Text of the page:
Hongkongers who have already received their first shot under the city’s now-suspended BioNTech vaccination scheme will be given their booster jab straight after the investigation into packaging defects has concluded, a top official has pledged, without offering a timetable for the restart.
Secretary for the Civil Service Patrick Nip Tak-kuen, who oversees the city’s Covid-19 inoculation drive, on Thursday also said that communication surrounding the suspension was flawed, with the limited information available leading to public confusion.
His admission came as Hong Kong on Thursday confirmed nine more Covid-19 cases and marked its first day without an untraceable infection since mid-November last year. Four of the latest cases were locally transmitted, while the rest were imported.
Three of the local cases were tied to a superspreading cluster linked to Ursus Fitness gym in Sai Ying Pun, taking the size of that outbreak to 154. Fewer than 10 people tested preliminary-positive. The coronavirus tally now stands 11,428 cases, with 204 related deaths.
Health authorities also reported a 59-year-old man died on Thursday after receiving the BioNTech vaccine at Choi Hung Road Badminton Centre last week. Previously, 10 chronically ill people had died locally after receiving a jab – nine who took the Sinovac shot and one who had the BioNTech version. No direct link has been established between the vaccines and the fatalities.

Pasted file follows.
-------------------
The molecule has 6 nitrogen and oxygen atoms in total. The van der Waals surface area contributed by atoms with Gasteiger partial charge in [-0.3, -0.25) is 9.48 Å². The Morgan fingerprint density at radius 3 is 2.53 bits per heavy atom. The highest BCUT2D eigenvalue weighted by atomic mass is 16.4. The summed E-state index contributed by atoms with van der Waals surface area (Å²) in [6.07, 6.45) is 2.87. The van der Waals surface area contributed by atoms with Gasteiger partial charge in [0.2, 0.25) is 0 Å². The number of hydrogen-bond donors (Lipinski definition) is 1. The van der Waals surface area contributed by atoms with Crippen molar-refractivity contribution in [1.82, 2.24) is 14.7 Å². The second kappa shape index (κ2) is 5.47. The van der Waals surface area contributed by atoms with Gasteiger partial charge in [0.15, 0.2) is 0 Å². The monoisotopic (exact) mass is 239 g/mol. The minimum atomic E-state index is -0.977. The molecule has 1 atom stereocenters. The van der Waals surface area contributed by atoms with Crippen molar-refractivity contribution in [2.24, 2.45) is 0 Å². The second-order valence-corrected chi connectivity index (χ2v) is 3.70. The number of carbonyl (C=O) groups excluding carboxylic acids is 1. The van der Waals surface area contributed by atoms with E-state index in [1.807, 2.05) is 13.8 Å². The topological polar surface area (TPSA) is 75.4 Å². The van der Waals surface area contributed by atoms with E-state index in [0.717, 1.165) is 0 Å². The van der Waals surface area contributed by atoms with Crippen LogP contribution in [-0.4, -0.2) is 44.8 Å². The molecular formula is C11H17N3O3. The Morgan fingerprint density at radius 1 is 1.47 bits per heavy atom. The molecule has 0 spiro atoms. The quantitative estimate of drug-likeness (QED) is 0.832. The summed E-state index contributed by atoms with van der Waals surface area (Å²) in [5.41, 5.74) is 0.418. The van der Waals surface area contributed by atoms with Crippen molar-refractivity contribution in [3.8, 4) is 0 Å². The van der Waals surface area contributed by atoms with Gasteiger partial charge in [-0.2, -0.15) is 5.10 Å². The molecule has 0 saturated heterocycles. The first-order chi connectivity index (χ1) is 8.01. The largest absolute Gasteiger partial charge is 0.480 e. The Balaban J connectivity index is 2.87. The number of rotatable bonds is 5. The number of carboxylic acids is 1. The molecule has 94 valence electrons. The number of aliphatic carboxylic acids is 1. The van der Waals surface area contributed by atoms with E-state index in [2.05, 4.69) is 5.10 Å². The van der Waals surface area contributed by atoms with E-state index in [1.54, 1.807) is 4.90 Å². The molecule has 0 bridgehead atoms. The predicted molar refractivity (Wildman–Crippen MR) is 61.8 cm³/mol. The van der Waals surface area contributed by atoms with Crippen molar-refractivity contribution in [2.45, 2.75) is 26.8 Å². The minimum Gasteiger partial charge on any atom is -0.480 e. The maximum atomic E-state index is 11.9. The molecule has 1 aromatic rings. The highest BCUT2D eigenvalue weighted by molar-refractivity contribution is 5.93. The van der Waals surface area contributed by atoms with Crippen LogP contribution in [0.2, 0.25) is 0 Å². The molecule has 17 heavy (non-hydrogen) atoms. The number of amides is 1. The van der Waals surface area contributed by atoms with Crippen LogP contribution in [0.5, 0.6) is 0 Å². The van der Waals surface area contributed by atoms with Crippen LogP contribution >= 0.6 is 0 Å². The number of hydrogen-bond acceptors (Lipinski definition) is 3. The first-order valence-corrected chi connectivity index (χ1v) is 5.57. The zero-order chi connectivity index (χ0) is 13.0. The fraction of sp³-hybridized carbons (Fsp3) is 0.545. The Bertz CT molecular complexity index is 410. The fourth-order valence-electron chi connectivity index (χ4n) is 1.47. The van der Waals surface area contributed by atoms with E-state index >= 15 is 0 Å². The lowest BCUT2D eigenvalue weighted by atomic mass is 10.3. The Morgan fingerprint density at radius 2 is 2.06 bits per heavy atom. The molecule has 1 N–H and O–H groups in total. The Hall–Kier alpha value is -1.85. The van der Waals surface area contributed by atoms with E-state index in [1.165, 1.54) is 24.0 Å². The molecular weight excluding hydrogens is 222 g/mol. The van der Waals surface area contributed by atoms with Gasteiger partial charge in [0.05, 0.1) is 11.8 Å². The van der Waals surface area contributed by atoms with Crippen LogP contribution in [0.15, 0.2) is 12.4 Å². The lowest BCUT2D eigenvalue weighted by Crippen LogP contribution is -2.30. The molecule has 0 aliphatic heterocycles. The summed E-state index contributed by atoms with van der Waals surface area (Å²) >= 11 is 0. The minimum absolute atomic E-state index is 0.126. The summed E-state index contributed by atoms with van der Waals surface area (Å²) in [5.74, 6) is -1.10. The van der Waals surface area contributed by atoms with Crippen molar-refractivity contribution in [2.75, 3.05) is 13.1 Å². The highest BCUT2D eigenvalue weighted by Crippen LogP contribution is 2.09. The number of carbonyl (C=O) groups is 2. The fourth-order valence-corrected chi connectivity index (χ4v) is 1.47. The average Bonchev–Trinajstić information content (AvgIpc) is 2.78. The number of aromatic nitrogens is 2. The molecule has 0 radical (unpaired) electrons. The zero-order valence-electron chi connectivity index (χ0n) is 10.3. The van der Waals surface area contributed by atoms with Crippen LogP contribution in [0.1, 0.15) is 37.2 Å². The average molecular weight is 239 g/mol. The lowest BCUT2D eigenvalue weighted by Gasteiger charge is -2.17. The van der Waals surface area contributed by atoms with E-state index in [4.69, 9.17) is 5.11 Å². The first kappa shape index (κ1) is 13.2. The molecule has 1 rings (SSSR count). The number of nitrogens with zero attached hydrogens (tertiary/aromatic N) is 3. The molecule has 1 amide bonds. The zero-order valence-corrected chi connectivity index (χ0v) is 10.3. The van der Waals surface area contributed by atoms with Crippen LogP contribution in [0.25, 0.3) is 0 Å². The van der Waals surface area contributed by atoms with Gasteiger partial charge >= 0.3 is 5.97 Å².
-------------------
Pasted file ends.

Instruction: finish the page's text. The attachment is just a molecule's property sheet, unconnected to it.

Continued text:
Hikers found the man unconscious in Sai Kung and he later died in hospital. He did not complain of feeling unwell during observation at the vaccination centre.
Nip, meanwhile, said he could not set a timetable for the resumption of BioNTech injections because officials were still awaiting updates from the German manufacturer and its distribution agent Fosun Pharma.
Health officials suspended the BioNTech vaccination roll-out on Wednesday, describing the move as purely precautionary after frontline staff had reported more than 50 instances of packaging issues, such as cracked vials. It was the first major interruption to the city’s mass vaccination programme since its launch a month ago.
“They will look into whether the problems are linked to the manufacturing process carried out in Germany, or the supply chain, before we make any further arrangements,” Nip told a radio show.
“Once we have the conclusions, such as if the other batch [of BioNTech vaccines] we kept are safe to use, we will resume the vaccination and arrange a time for those who are waiting for second jabs. Residents can modify the time if it does not fit them.”
The suspension on Wednesday of the BioNTech programme – which now means only China’s Sinovac jab is available in Hong Kong for the time being – caused widespread confusion among residents, who complained of a lack of timely information from the government.
Nip said the government had received a written notification from Fosun referring to flaws in some of the vial seals from “batch 210102”, before the 19 government-run centres delivering the BioNTech shots opened at 8am on Wednesday.
As a safety precaution, Fosun and the manufacturer advised the temporary suspension of all vaccinations using BioNTech shots until an investigation was completed. Another batch, numbered 210104, has not been put to use yet and remains in storage locally.
About a quarter of the 585,000 doses in batch 210102 have already been administered to the public.